In 10 seconds? In a recent study, a team of Swiss researchers has created an artificial leaf that is capable of mimicking parts of the natural photosynthetic process of converting humid air into hydrogen fuel.

Why are we talking about this? This discovery is exciting because it uses solar energy to produce hydrogen. Solar hydrogen generation using an artificial leaf could be a powerful technology to accelerate the transition from fossil to sustainable energy sources.

Wait a minute! An artificial leaf? Does it actually look like a leaf? No. The artificial leaf doesn’t look anything like a leaf, but the photoelectrochemical (PEC) process of splitting water resulting in hydrogen fuel is inspired by how in nature green leaves split water into O2, H+, and electrons using sunlight. Hydrogen produced by making use of solar energy is called green hydrogen and is a promising means of reducing greenhouse gas emissions.

This sounds really interesting! Are there other “artificial leaves” out there? Yes. Any water-splitting monolithic PEC device that produces green hydrogen is called an artificial leaf. However, there is flexibility in how the electrical and chemical energy-generating components can be integrated, so a variety of designs have emerged, e.g. researchers at Rice University developed a single module consisting of the electrodes and a perovskite layer that, when dropped into water and placed in sunlight, produces hydrogen with no further input.

So what makes this new artificial leaf so special? Unlike previous designs, the novel artificial leaf created by Dr. Sivula and his research team works with gas diffusion electrodes (GDEs). This was only possible because they developed a coating from a transparent porous light-harvesting semiconductor material. Traditionally, only liquid-based PEC devices contained optically transparent and electrically conducting substrates whilst GDEs were designed with opaque materials such as carbon cloth or metal mesh/felt which prevent transmittance of photons to the photoelectrode in tandem.

Photographs of the a) fused SiO2 fiber felt (TPS) and b) the FTO-coated TPCS used in the study, qualitatively show the substrate transparency. Source: Caretti, Mensi, Kessler, et al, 2022
Photographs of the a) fused SiO2 fiber felt (TPS) and b) the FTO-coated TPCS used in the study, qualitatively show the substrate transparency. Source: Caretti, Mensi, Kessler, et al, 2022

That all sounds very promising! But why do we need green hydrogen? There are various ways in which green hydrogen can make a positive impact. Replacing traditionally produced hydrogen that is currently responsible for more than 2% of total global CO2 emissions is one. Countries like the United States, Russia, China, France, and Germany already use hydrogen as a fuel, Japan is going even further and aspires to become a hydrogen economy.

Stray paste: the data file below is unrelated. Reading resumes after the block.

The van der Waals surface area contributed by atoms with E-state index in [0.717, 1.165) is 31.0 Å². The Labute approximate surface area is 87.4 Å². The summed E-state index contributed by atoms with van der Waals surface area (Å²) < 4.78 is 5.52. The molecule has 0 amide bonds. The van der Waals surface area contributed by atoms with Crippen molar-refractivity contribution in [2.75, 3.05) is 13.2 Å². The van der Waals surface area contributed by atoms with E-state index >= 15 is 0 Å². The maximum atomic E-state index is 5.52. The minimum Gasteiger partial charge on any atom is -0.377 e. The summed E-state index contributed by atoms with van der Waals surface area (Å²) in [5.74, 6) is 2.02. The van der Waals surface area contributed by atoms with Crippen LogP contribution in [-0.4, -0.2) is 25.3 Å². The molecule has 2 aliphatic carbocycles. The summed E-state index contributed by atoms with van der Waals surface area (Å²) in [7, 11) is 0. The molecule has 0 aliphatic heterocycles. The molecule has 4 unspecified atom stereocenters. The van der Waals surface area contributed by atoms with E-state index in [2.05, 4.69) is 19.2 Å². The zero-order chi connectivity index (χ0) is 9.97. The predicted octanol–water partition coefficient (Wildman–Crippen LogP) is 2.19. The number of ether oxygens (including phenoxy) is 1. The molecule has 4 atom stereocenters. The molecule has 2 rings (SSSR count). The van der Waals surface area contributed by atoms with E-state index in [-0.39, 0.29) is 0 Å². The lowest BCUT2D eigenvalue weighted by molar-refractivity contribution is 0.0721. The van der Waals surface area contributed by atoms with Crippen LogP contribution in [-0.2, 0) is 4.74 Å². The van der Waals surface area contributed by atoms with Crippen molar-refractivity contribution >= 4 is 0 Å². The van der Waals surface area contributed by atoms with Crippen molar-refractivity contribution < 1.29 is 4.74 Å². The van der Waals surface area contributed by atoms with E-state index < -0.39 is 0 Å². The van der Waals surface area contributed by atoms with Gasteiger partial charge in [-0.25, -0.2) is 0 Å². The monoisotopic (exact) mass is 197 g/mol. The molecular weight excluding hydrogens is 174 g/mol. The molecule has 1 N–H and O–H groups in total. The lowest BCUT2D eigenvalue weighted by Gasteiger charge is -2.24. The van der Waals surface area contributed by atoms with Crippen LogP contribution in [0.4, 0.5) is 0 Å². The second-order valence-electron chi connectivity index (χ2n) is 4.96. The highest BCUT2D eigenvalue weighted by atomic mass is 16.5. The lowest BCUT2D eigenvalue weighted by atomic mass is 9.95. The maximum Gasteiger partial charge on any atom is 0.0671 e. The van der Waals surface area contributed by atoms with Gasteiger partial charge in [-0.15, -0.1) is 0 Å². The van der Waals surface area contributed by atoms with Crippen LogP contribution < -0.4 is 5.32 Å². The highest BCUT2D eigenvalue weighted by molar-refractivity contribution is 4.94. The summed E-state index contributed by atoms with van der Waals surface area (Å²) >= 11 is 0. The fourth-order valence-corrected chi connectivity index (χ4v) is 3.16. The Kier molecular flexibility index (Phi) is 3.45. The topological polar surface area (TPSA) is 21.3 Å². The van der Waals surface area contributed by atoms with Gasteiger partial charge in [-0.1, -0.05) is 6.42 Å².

What else can be replaced with green hydrogen? For decades, NASA has relied on hydrogen gas as rocket fuel to deliver crew and cargo into space. Imagine, this could all be replaced by green hydrogen. But that’s not it. Once on the International Space Station (ISS), water is split into oxygen for breathing and hydrogen. Being able to generate and recycle hydrogen efficiently in space will decrease the cost and complexity of remote missions.

What about storing green hydrogen? Good question. There are various approaches to physically storing hydrogen including compressed, cryogenic, and cryo-compressed hydrogen. Compressed hydrogen tanks are capable of storing energy for long periods and can be transported and used in transportation. This would help decarbonize consumption niches such as heavy transport, aviation, and maritime transport.

There’s more! Hydrogen’s applications for photoelectrochemical devices

Green hydrogen is not the only solar fuel that can be produced using PECs. Researchers also look at other ways to utilize PEC devices to support the goal of carbon neutrality.

Powering the world with renewable energy from “solar CO2 reduction represents a promising way to accomplish this target.

Methods of solar-driven CO2 conversion to fuels have recently become a very attractive research topic, as they could open up new possibilities for controlling and maintaining a carbon cycle for a sustainable future.

Systems like artificial leaves that mimic natural photosynthesis are considered to also be an ideal route for CO2 transformation into clean and storable fuels.

Dr. Sandra Albrecht has distilled 8 research papers, saving you 28 hours of reading time.